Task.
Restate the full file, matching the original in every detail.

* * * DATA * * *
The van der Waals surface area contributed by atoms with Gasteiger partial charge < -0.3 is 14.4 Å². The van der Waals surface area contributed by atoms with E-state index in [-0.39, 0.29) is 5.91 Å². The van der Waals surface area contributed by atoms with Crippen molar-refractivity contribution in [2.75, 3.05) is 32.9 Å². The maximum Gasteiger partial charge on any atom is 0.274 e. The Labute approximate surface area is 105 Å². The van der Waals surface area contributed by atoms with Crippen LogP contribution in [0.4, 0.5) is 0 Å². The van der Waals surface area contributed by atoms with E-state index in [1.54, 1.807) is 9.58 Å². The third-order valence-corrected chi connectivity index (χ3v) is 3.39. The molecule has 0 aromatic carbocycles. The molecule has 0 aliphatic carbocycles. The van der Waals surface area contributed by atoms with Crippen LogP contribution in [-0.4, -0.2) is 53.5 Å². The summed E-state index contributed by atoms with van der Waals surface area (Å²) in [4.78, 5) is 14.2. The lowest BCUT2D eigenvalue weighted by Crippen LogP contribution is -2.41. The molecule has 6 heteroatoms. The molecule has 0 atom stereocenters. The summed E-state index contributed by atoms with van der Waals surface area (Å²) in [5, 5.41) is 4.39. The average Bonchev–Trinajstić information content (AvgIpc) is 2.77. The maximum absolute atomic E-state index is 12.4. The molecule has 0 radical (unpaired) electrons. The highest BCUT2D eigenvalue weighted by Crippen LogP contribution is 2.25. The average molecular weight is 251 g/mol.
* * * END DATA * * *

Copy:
The van der Waals surface area contributed by atoms with Gasteiger partial charge < -0.3 is 14.4 Å². The van der Waals surface area contributed by atoms with E-state index in [-0.39, 0.29) is 5.91 Å². The van der Waals surface area contributed by atoms with Crippen molar-refractivity contribution in [2.75, 3.05) is 32.9 Å². The maximum Gasteiger partial charge on any atom is 0.274 e. The Labute approximate surface area is 105 Å². The van der Waals surface area contributed by atoms with Crippen LogP contribution in [0.4, 0.5) is 0 Å². The van der Waals surface area contributed by atoms with E-state index in [1.54, 1.807) is 9.58 Å². The third-order valence-corrected chi connectivity index (χ3v) is 3.39. The molecule has 0 aromatic carbocycles. The molecule has 0 aliphatic carbocycles. The van der Waals surface area contributed by atoms with Crippen LogP contribution in [-0.4, -0.2) is 53.5 Å². The summed E-state index contributed by atoms with van der Waals surface area (Å²) in [4.78, 5) is 14.2. The lowest BCUT2D eigenvalue weighted by Crippen LogP contribution is -2.41. The molecule has 6 heteroatoms. The molecule has 0 atom stereocenters. The summed E-state index contributed by atoms with van der Waals surface area (Å²) in [5, 5.41) is 4.39. The average Bonchev–Trinajstić information content (AvgIpc) is 2.77. The maximum absolute atomic E-state index is 12.4. The molecule has 0 radical (unpaired) electrons. The highest BCUT2D eigenvalue weighted by Crippen LogP contribution is 2.25. The average molecular weight is 251 g/mol.